Government sponsored-enterprises (GSEs) Fannie Mae and Freddie Mac will each have a $70 billion cap for multifamily loan purchases in 2024, the Federal Housing Finance Agency (FHFA) announced Tuesday.
The combined $140 billion volume considers the given market condition. Still, it can increase if necessary, as the FHFA will continue to monitor the multifamily mortgage market, it says in a recently published fact sheet. To prevent market disruption, FHFA will not reduce the cap if the size of the 2024 market is smaller than initially projected.
According to the rules, at least 50% of the GSEs multifamily businesses should be directed to mission-driven, affordable housing. However, in 2024, loans classified as supporting workforce housing properties are exempt from the volume cap.
This loans category, first developed in 2023, preserves rents at affordable levels in multifamily properties, typically without public subsidies. In this case, affordable levels correspond to 80%-120% of the area’s median income, depending on the market.
“The workforce housing exemption should encourage conventional borrowers to commit to preserving rents at affordable levels for extended periods of time,” FHFA Director Sandra Thompson said in a statement.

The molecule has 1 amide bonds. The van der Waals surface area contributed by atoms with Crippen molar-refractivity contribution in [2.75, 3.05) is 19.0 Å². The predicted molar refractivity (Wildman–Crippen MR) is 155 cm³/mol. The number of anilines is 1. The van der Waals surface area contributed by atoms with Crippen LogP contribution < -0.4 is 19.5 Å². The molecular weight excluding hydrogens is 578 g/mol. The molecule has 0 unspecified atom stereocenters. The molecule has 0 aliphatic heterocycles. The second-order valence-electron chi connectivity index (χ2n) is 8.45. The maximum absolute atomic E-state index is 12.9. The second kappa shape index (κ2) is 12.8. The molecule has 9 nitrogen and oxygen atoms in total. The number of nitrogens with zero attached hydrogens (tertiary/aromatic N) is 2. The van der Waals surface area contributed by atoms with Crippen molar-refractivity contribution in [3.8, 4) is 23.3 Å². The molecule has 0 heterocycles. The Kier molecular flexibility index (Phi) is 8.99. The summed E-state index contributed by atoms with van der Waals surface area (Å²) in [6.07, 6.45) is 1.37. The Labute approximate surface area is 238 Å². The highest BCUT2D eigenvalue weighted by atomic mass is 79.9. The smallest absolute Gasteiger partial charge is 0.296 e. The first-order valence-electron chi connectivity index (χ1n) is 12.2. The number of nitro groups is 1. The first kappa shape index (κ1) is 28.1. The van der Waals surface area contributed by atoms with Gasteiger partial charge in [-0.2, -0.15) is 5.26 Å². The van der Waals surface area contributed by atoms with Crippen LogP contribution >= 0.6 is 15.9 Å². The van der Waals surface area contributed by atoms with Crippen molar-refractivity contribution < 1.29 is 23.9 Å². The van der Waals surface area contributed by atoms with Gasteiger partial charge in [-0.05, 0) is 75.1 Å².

In 2014, the FHFA set a cap on Fannie and Freddie’s conventional (market-rate) multifamily business to ensure liquidity, especially in affordable housing and traditionally underserved segments, without crowding out private capital.
Over the last two years, the cap has been reduced. The level for 2024 is lower than in 2023 ($75 billion for each enterprise) and 2022 ($78 billion)
“The 2024 multifamily loan caps, coupled with the exemption for workforce housing properties from the caps, will promote the Enterprises’ continued strong commitment to addressing the need for affordable rental housing,” Thompson said.
The Mortgage Bankers Association (MBA) forecasts that multifamily lending is expected to drop to $285 billion this year – a 41% decline from last year’s total of $480 billion.
According to the White House, roughly 35% of the U.S. population — or over 44 million households – live in rental housing. Nearly one-third of all rental units nationwide are financed with federally-backed mortgages.